If you're looking for an accessible way to further your education and improve your job prospects, community colleges offer a number of benefits and serve as an excellent choice for students from all walks of life.
Is Community College Right for You?
While the path from kindergarten to high school graduation is clearly marked, what comes next is often much murkier. After getting their high school diploma, graduates are free to choose their own path, but this can sometimes seem more like a curse than a blessing. On the one hand, you have plenty of options, but on the other, it's very easy to be overwhelmed by the abundance of choices. Should you continue your education? Or enter the workforce directly? What about an internship? This can be one of the most difficult decisions, as every student has unique needs, wants, and goals. There is no universal 'right' answer; a path that is ideal for one student may be ruinous for another.
If you'd like to continue your education and pursue a post-secondary degree, you should strongly consider community college as an alternative to the 4-year process of earning a bachelor's degree. Community colleges offer a plethora of degree fields, and boast many of the same learning resources and opportunities as the big universities.
1. Low-Risk Exploration
Committing to a bachelor's degree requires a major investment of both your time and money. These degrees typically take about four years to earn, sometimes even longer depending on your major's requirements. The College Board reports that tuition prices have risen significantly in recent years, climbing eleven percent in the past five years and reaching an average annual fee of about $32,000 for private schools and $9,000 for public schools.
Such a high cost might make you hesitant, and rightfully so. If you enroll in a program and decide that it's not a good fit, your tuition bill will still be thousands of dollars even if you drop out after only a single year. That's a lot of money with very little to show in return.
Community college, on the other hand, is drastically less expensive, especially if you attend a local school. In the same report mentioned above, The College Board lists the average tuition of 2-year colleges in 2015 as $3,435, meaning you can earn a 2-year degree for less than the cost of a single year at an average 4-year university. Even if you travel out-of-state for community college, tuition rates are still much lower. This lower cost means you're free to explore your interests with minimal financial risk. If you decide to pursue a degree in engineering only to realize that the field no longer interests you, you can drop out relatively painlessly. You'll still incur a bill, but nothing as large as the kind you'd get at a 4-year university.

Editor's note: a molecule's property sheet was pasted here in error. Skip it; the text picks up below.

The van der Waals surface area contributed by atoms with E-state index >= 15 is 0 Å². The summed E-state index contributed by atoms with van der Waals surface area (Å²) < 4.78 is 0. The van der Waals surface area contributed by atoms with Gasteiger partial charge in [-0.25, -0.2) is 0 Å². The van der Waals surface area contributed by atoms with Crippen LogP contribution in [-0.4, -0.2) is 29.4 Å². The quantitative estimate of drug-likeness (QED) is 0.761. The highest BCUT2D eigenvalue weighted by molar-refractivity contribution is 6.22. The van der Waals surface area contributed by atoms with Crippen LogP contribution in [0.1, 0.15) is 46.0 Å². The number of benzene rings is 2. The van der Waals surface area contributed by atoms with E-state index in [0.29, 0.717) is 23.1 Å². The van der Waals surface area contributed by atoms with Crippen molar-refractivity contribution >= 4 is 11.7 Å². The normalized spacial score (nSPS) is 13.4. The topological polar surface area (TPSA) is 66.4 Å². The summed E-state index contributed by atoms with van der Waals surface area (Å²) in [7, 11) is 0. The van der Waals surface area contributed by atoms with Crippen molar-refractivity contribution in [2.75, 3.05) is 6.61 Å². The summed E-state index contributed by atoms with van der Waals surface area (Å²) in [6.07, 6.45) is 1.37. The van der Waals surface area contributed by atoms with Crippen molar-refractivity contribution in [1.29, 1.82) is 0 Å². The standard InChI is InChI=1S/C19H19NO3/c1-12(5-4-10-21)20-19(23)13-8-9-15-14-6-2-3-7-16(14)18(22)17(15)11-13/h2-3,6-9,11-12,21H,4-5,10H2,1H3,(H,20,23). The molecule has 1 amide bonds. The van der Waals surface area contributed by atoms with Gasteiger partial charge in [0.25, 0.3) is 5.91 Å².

2. Concentrated Learning
What if you know exactly what you want to study? Maybe you've wanted to be a mechanic since you were young, or maybe the idea of working in a legal office has always captivated you. While community colleges allow you to explore new, more general interests, they also provide highly specialized training that can immediately prepare you for your dream job.
These colleges typically feature workforce development programs that prepare students for specific careers. Rather than grant a degree, these programs typically award certificates or diplomas that students can use as proof of their experience and knowledge. For example, this automotive technology program provides training for aspiring mechanics. Unlike degree programs, it does not feature general requirements in subjects like English composition or math because these skills are not relevant to the profession.
These programs are great if you are convinced of your goals, but if you'd like to enroll in such a program, it's a good idea to reflect on your choice, if only to be sure that this is what you want. While these programs provide an intensive understanding of a given topic, they are not very flexible and do not prepare graduates for anything outside of their concentration.